The native share box also adds the ability to prefil recipients, so you can target posts to specific people. This is generally for no more than about 10 recipients, and you target them with an array of IDs, such as could be retrieved from the retrieve people call.

ID token

One of the other complaints developers have had is that its hard to authenticate an iOS client to a server with the current SDK. With this release, full ID token support is included which allows authenticating a backend, without giving it access to call Google APIs. Tim Bray's excellent blog post from the Android blog shows how to verify back ends for Android clients - now with this release you can share that approach between Android, the web, and iOS.

It's actually rather straightforward to get the token once the user has signed-in.

The token itself looks like this. It has three dot-separated (I've tried to highlight the dots a bit!) base64 encoded sections which contain a header, a JSON blob, and a signature that allows you to cryptographically verify it was created by Google.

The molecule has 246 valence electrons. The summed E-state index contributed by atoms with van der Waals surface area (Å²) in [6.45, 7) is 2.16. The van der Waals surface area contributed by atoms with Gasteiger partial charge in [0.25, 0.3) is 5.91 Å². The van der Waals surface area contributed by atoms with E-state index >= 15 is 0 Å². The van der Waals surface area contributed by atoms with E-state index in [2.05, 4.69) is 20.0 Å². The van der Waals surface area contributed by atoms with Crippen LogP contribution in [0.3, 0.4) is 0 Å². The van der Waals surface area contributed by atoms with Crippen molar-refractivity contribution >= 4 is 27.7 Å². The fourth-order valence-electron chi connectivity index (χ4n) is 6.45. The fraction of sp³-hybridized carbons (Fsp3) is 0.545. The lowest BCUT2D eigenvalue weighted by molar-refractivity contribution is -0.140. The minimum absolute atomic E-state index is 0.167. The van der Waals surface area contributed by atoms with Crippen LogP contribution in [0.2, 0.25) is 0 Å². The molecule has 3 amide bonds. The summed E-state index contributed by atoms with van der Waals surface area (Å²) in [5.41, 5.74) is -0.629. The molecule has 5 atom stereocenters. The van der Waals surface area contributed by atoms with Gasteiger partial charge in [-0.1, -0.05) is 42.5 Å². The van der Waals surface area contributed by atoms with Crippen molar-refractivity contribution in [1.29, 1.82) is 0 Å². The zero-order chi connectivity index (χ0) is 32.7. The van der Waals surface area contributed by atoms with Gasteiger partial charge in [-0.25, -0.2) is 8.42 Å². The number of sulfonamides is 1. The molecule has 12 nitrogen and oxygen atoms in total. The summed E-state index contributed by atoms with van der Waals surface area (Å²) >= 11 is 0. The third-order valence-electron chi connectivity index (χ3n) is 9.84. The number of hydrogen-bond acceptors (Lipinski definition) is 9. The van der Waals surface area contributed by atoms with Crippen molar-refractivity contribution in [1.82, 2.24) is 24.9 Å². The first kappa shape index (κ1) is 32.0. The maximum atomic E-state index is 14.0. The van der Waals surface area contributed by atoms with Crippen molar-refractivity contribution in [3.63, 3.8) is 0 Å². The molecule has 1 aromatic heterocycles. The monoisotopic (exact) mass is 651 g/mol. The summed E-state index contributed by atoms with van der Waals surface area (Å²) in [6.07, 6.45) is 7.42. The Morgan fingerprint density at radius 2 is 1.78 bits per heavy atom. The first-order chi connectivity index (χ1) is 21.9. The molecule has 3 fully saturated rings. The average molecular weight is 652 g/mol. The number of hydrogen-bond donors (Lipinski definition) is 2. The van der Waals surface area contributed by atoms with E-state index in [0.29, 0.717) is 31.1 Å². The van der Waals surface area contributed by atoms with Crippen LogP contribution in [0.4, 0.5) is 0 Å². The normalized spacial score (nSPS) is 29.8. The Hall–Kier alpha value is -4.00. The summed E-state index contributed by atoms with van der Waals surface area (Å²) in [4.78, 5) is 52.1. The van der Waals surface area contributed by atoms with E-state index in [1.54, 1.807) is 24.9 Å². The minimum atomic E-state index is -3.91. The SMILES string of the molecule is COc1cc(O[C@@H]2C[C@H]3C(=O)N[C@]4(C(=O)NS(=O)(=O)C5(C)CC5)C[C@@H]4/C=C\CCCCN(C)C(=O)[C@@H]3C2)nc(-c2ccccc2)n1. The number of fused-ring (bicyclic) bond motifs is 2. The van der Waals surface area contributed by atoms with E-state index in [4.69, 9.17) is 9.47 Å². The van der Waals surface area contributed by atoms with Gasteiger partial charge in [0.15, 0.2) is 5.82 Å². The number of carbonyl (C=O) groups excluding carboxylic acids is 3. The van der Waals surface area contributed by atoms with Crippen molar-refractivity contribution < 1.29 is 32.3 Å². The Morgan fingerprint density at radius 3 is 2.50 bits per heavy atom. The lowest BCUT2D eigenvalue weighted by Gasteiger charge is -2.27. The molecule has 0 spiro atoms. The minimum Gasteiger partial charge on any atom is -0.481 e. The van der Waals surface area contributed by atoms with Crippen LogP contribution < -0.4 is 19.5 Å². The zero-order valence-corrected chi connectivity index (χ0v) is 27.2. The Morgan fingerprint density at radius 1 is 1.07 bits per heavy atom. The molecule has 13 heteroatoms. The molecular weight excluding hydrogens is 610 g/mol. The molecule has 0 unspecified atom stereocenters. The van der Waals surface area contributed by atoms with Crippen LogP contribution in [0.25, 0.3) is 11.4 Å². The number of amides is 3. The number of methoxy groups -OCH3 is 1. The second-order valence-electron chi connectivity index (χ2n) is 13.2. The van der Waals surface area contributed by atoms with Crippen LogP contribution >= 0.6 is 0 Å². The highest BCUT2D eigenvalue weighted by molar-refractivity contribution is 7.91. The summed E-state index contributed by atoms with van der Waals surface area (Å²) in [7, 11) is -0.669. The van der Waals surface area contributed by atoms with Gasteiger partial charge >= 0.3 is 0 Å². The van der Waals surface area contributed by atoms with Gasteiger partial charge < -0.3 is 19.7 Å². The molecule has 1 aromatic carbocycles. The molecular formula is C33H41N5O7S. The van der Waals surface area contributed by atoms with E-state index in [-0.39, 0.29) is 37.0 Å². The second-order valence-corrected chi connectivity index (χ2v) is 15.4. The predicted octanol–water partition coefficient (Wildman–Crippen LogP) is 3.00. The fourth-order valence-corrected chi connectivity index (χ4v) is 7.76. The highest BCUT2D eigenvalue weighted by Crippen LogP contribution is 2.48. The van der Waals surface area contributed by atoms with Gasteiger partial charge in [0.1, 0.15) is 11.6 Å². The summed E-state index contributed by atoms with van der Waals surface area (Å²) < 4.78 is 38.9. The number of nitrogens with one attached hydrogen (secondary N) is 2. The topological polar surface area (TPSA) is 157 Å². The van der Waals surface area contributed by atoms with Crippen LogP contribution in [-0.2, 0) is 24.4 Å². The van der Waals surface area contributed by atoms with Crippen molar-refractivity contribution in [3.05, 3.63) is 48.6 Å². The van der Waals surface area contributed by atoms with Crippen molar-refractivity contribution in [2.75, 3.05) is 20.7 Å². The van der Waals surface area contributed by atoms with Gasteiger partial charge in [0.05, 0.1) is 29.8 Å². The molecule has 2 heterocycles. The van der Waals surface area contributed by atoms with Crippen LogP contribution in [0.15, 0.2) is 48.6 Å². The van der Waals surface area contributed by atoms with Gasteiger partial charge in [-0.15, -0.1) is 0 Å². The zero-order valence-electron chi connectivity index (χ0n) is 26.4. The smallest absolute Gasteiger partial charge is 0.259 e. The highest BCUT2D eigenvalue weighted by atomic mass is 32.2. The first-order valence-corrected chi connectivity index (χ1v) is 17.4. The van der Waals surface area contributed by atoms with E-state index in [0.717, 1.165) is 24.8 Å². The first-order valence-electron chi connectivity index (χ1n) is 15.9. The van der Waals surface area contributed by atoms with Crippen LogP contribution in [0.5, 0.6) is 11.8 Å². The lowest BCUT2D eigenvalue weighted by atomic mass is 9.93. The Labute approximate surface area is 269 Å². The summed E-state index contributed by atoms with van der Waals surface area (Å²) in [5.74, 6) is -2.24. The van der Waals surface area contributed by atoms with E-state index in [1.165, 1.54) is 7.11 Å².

Decoding the body lets us see the application that was signed in to and the user ID. If we had requested the users's email address, that would be in here as well. This allows you to authenticate the user on your application servers without having to make any other API calls, which is pretty cool!

"issuer": "",
"issued_to": "",
"audience": "",
"user_id": "113340090911954741696",
"expires_in": 3510,
"issued_at": 1380798711

Some Other Helpful Things

The UIActivityView is a really nice way to integrate sharing, and you'll find in the sample app a helpful example custom UIActivity and share icon you can use in your own applications - it's ShareActivity in the GooglePlusSample, and ShareSheetMask in the resources folder.

There have also recently been several improvements to the Google+ iOS app (and the mobile browser sign-in interface) which may benefit your users. For example, you may notice that when signing in you now have the option to choose an account or register a new one, to make life easier for users with multiple accounts. If you want to offer a switch in your own app, the easier way is just to call [[GPPSignIn sharedInstance] signOut] to clear the local state, then [[GPPSignIn sharedInstance] authenticate] to sign in again.